As I continue to grapple with To Kill a Mockingbird’s legacy — including whether it’s time for schools to replace it in the curriculum now that Harper Lee’s estate has made it less affordable — I’ve been thinking about what it provides to its readers that other books might not. One lesson I hope readers glean from its pages is that jury duty is vital to our democracy, giving citizens the ability to uphold our nation’s laws and affect the lives of the people who come before the court.
In Mockingbird, Atticus Finch highlights the importance of the jury in the closing argument to his defense of Tom Robinson, an African American man accused of raping a white woman in Lee’s fictionalized 1930s Alabama. He says,
I’m no idealist to believe firmly in the integrity of our courts and in the jury system — that is no ideal to me, it is a living, working reality. Gentlemen, a court is no better than each man of you sitting before me on this jury. A court is only as sound as its jury, and a jury is only as sound as the men who make it up. I am confident that you gentlemen will review without passion the evidence you have heard, come to a decision, and restore this defendant to his family. In the name of God, do your duty.
Still, far too many people do everything they can to avoid this duty. Some of those people might even count To Kill a Mockingbird among their favorite books.
Why do people want to avoid jury duty? I’ve been called for jury duty twice and empaneled once (lest there are lawyers out there who think their JD gets them out of their civic duty). It was a fascinating and worthwhile experience. However, I can’t deny that serving on the jury was time-consuming and inconvenient.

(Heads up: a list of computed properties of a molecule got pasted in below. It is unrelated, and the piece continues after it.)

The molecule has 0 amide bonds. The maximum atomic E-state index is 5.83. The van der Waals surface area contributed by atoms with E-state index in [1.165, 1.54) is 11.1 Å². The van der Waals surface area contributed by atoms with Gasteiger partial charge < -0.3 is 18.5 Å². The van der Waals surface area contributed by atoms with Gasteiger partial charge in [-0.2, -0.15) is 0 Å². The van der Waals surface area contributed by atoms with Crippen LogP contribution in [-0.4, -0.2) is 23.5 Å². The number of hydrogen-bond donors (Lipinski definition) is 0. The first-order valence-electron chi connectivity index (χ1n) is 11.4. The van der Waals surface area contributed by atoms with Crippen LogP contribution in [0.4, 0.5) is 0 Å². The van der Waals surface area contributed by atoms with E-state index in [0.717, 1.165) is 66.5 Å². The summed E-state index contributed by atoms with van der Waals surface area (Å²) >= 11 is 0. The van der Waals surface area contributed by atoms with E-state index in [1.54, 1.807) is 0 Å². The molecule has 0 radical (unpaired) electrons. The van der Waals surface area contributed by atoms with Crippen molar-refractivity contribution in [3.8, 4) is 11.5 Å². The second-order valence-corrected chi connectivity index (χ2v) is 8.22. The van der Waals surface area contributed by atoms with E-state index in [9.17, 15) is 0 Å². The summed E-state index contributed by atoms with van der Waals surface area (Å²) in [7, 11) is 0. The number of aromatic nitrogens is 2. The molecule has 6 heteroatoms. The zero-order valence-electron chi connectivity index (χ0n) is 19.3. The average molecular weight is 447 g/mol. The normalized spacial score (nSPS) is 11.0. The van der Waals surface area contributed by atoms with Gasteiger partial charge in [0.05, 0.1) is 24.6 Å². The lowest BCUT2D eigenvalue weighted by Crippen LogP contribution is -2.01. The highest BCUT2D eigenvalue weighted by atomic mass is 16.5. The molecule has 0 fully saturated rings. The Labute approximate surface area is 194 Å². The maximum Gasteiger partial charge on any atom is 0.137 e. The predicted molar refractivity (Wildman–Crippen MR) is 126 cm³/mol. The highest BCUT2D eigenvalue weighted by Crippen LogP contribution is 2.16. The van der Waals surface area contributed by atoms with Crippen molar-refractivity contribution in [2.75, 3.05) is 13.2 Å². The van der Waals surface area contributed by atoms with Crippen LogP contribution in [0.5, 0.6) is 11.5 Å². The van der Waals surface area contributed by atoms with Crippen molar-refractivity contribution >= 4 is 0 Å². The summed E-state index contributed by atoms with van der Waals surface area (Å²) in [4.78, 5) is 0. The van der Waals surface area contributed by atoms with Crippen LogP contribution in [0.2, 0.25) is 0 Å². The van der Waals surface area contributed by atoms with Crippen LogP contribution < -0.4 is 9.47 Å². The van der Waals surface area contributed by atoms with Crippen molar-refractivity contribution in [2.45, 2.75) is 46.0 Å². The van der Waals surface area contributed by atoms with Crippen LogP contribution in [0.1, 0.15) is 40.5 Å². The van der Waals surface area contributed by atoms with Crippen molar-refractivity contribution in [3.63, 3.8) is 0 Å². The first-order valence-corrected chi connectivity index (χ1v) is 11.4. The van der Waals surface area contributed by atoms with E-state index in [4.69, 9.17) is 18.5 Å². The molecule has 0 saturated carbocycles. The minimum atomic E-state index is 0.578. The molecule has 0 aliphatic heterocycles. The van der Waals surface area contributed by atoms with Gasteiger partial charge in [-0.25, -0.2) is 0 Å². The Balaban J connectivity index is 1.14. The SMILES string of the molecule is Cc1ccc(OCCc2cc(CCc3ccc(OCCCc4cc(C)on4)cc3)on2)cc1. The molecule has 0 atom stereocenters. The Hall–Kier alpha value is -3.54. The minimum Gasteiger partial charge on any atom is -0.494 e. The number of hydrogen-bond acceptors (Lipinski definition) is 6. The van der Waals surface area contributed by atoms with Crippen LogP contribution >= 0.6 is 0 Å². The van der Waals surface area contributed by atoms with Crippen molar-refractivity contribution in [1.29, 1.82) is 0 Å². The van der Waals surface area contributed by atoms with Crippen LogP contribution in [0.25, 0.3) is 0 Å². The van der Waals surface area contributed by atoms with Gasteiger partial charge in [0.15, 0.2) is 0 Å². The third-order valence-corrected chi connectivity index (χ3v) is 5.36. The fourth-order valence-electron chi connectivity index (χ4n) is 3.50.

Another negative is that jury duty might also be an invasion of a potential juror’s privacy because of what lawyers have to do in order to ensure that their clients receive a fair trial.
Mockingbird’s Tom Robinson did not get a fair trial. His life was in the hands of “twelve reasonable men,” according to Atticus, but “something [came] between them and reason.” That “something” was racism.
Today, while racism is less apparent then it was in the time period To Kill a Mockingbird depicts, bias still exists, and lawyers have an obligation to root it out. They do this through an investigative process called voir dire, when lawyers and/or the judge question prospective jurors about their backgrounds and beliefs.
Voir dire provides lawyers with the information they need to strike prospective jurors for cause (for example, because the potential juror knows one of the parties personally and thus is unable to render an impartial decision) or by the use of peremptory challenges (because the lawyer has a feeling they’d rather not have that person on the jury).
At times, the questions in voir dire are invasive, such as: Have you or someone close to you suffered the loss of a child? Or, have you or someone close to you been the victim of child sexual abuse? The answers might be relevant to a lawyer if they are, for example, representing someone accused of abuse or murder of a child, but a prospective juror might not feel comfortable providing these answers to complete strangers.
To limit the invasion of privacy, some courts have implemented a number of strategies, including (1) “anonymous juries,” when jurors receive a fictitious name or a number that judges and lawyers use to refer to the person throughout the jury selection process, and (2) questioning each prospective juror individually.